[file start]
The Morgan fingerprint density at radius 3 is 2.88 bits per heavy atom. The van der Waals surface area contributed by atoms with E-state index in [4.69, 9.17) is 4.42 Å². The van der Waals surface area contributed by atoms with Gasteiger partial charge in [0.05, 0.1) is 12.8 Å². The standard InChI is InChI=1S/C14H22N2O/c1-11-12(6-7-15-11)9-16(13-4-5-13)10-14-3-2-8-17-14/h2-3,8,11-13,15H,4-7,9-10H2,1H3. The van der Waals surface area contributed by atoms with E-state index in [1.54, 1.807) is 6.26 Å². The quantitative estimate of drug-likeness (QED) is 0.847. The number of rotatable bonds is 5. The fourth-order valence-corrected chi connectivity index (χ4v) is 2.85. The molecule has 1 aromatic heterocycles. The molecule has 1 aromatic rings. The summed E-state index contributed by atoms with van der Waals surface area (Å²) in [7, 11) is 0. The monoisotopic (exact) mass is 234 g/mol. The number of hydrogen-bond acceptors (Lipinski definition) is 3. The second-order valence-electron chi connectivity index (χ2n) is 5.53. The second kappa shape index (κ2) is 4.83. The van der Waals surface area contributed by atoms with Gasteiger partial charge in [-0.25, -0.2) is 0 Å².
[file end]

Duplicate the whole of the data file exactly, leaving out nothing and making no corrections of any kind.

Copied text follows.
The Morgan fingerprint density at radius 3 is 2.88 bits per heavy atom. The van der Waals surface area contributed by atoms with E-state index in [4.69, 9.17) is 4.42 Å². The van der Waals surface area contributed by atoms with Gasteiger partial charge in [0.05, 0.1) is 12.8 Å². The standard InChI is InChI=1S/C14H22N2O/c1-11-12(6-7-15-11)9-16(13-4-5-13)10-14-3-2-8-17-14/h2-3,8,11-13,15H,4-7,9-10H2,1H3. The van der Waals surface area contributed by atoms with E-state index in [1.54, 1.807) is 6.26 Å². The quantitative estimate of drug-likeness (QED) is 0.847. The number of rotatable bonds is 5. The fourth-order valence-corrected chi connectivity index (χ4v) is 2.85. The molecule has 1 aromatic heterocycles. The molecule has 1 aromatic rings. The summed E-state index contributed by atoms with van der Waals surface area (Å²) in [7, 11) is 0. The monoisotopic (exact) mass is 234 g/mol. The number of hydrogen-bond acceptors (Lipinski definition) is 3. The second-order valence-electron chi connectivity index (χ2n) is 5.53. The second kappa shape index (κ2) is 4.83. The van der Waals surface area contributed by atoms with Gasteiger partial charge in [-0.25, -0.2) is 0 Å².